Just after I hung up, I began to move things off of my schedule, in the likely event that Nana would have to stay overnight.  Shortly thereafter, however, my mother called me back.  The hospital had released Nana.  She was going home.  My aunt would stay with her.  They were getting her some kind of necklace based in new technology that automatically calls the hospital if the wearer falls.

I was relieved.  I didn’t know when the actual release would happen, so I tried to keep what I could of my afternoon schedule, awaiting further news.

Today is 9/11.  Those of us who are old enough to remember the events of ten years ago – remember it well.

I was just getting into my car to bring it for a tune-up, when a neighbor pulled in, got out of his car looking dazed, and approached me, ashen:  “Have you been listening to the news?”

Though I did not know the man well, I knew from his face and tone that whatever was on the news was dire.  My first thought was that the President had been assassinated.  The neighbor briefed me on the first crash and then hurried off inside, presumably to tell family the same.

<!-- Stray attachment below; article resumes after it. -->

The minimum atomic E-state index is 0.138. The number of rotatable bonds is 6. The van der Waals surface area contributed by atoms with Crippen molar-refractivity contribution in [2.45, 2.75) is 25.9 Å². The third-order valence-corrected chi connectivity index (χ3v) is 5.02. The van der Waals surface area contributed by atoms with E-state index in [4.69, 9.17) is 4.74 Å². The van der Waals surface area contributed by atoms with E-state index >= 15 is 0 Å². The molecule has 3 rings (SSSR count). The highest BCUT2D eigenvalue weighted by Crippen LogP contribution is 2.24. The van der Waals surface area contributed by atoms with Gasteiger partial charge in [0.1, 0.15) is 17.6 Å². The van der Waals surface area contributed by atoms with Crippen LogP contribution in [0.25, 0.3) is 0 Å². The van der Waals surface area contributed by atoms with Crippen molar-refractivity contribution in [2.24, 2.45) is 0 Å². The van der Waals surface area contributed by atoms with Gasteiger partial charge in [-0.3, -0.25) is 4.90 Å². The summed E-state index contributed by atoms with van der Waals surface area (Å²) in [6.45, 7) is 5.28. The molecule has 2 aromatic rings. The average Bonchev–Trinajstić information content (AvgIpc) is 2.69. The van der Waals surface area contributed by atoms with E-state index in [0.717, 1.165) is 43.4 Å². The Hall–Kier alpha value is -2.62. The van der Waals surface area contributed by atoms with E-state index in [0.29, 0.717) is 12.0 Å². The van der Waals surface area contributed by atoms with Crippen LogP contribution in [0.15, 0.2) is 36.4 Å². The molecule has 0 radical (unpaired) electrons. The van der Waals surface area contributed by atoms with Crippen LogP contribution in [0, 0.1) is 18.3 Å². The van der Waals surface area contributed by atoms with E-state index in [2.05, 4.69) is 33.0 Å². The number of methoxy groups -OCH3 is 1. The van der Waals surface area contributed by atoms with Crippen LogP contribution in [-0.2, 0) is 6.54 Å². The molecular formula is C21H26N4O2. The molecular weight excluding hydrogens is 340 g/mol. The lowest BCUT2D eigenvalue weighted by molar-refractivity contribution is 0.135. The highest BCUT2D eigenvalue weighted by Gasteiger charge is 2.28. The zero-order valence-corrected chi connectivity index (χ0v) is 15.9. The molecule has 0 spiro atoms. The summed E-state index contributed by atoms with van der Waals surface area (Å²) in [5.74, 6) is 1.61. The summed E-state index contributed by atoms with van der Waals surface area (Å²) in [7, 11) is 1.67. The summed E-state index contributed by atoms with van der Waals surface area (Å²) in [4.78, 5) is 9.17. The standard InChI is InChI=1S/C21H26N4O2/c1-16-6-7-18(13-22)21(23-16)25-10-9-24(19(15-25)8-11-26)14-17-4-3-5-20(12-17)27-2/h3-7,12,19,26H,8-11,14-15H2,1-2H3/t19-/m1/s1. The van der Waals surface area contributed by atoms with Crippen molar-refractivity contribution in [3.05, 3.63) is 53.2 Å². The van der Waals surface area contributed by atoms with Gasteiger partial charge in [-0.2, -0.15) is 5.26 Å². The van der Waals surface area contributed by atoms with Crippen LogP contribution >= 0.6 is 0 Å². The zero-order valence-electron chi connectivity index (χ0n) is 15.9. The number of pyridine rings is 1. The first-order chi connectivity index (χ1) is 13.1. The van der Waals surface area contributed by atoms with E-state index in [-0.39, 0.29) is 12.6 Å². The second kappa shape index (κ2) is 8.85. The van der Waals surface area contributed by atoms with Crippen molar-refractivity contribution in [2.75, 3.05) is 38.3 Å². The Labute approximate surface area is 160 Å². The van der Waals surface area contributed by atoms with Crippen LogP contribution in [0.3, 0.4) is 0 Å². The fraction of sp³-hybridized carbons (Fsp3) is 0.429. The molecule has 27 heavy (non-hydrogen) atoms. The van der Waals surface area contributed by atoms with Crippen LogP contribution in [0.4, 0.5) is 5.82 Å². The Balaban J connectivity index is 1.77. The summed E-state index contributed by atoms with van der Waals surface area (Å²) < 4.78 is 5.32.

I turned the radio on.  Every station was the same topic.  That is always very bad.

As I drove, little information was yet known.  It appeared to be some sort of bizarre accident.  I wondered how many floors of a building a plane crash could take out.  How many people had been victims, both inside and outside the plane.

I arrived at the service station.  All work had stopped.  There was no familiar sound of machinery or the echo of voices from underground bays.  Everyone stood in the waiting area, eyes transfixed on the screen.  Just like that, the news had changed.  This was no accident.

My head swam.  Another plane.  Hijackings.  And another plane.  How many?  Terrorists.  Boston Logan Airport.  I have friends who are flight attendants there!  The Pentagon.  The second tower.  The White House.

It felt like the end of the world.  Numbing.  How could our safety and security suddenly disappear like this?

The first of the towers began to show signs that it would not hold.  Chaos.  Smoke.  Panicked masses flooding from doorways.  Businessmen and women, tailored clothes torn, running wildly down streets under a snow of ash.

Someone jumped from an upper window.

Slow motion.  Leviathans melting, crashing impossibly inward.  Downward.


Yet, as memorable as the shock and terror of that day – was what happened next.

All of the other “urgency” of life – stopped.  The lists of Must Do’s got set aside, deemed less than critical after all.

We suddenly became less selfish, more noble.  Less about me and more about us.

Volunteers turned out in record numbers to help the rescue efforts.  People took all of their vacation time to go.  To do whatever they were allowed to do.